Researchers from The Hospital for Sick Children (SickKids), the Ontario Institute for Cancer Research (OICR), and the University Health Network (UHN) have demonstrated that by analyzing patients’ blood samples, they are able to detect cancer earlier in individuals with Li-Fraumeni syndrome—an inherited condition with an almost 100 percent lifetime risk of developing cancer. The research, led by Trevor Pugh, PhD, FACMG, and Raymond Kim, MD, PhD, has been published recently in Cancer Discovery.
What happens in Li-Fraumeni syndrome?
Li-Fraumeni syndrome is an inherited condition associated with a very high risk of developing cancer—often tumors affecting the breast, soft tissue, brain, and other organs. It is caused by changes in the TP53 gene, which encodes a protein that helps to prevent tumor formation and is commonly termed the “guardian of the genome.”
Cancerous cells and healthy cells release pieces of DNA into the blood, which is called circulating tumor DNA (ctDNA). By analyzing these DNA fragments, researchers are developing methods to detect whether a tumor has developed in the body. Testing blood samples for signs of cancer—often called liquid biopsies—is an attractive screening approach compared to imaging methods, which require specialized machines, and biopsies, which are more invasive.
The research team analyzed 170 blood samples from 82 individuals with Li-Fraumeni syndrome collected over several years, as well as 30 blood samples from individuals without Li-Fraumeni syndrome, providing a proof-of-principle framework that may support the detection of specific cancers earlier for individuals with Li-Fraumeni syndrome.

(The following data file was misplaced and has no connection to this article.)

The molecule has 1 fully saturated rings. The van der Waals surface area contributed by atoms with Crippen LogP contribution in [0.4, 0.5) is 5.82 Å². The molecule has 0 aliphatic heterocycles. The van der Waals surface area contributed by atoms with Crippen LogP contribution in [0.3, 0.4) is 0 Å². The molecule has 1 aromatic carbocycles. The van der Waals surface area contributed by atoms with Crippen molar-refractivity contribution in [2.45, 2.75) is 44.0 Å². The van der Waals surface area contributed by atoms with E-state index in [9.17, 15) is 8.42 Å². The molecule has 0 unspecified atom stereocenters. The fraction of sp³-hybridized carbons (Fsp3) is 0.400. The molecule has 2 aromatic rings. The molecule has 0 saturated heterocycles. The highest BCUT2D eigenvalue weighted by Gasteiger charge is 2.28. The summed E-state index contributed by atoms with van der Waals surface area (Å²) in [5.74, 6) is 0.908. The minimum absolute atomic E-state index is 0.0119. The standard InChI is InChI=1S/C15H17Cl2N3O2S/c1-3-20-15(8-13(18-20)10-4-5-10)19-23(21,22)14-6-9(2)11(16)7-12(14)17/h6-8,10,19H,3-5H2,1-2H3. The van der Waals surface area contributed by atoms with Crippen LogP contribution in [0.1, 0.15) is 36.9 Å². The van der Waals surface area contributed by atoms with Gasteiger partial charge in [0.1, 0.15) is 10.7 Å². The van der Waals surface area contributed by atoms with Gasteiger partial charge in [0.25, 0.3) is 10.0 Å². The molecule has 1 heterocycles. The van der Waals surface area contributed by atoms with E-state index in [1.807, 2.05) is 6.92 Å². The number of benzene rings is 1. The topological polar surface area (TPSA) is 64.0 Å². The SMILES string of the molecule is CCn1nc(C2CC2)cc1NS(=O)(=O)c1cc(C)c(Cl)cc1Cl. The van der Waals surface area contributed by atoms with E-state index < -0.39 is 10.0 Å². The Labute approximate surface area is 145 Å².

“We used a combination of genomic, fragmentomic, and epigenetic methods to analyze patients’ blood samples at a molecular level,” says Pugh, senior scientist at Princess Margaret Cancer Centre and director of the Ontario Institute for Cancer Research (OICR) Genomics Program, where blood samples were analyzed. “The key to these long, multi-year studies is keeping up the momentum and building infrastructure to enable comparisons of multiple types of data over time. Here, we were able to detect multiple different types of DNA changes in blood that were a telltale sign that cancer was developing somewhere in the body months before cancer would show up in imaging.”
Impact of early detection: A case study
For Luana Locke and her family, early detection is invaluable and has prolonged her life many times already. Locke was diagnosed with breast cancer at age 25 and later discovered that her mother, children, and many members of her extended family carried the same TP53 mutation.
Locke, who has since had sarcoma, lung cancer, thyroid cancer, and skin cancer, and her children have regular screenings, blood tests, MRIs of the entire body, and ultrasounds at Princess Margaret Cancer Centre and SickKids to detect cancers early. After years of these scans Locke’s daughter, Juliet, was diagnosed with leukemia at age 14, a condition they have since learned may have been detected months earlier with this new blood sample analysis. “Even though I have LFS, I never really felt cancer anxiety until after I was diagnosed,” says Juliet. “While my check-ups are reassuring, getting more precise diagnoses earlier is the next level of care.”
The team will conduct a clinical trial to further test this approach and screen patients in the hope of finding their cancer earlier. These patients will include those with different types of high-risk cancer predisposition syndromes, including Li-Fraumeni syndrome, Lynch Syndrome, and Hereditary Breast and Ovarian Cancer—all of which are under a nationwide research consortium that Pugh and Kim founded in 2017.
- This press release was originally published on The Hospital for Sick Children (SickKids) website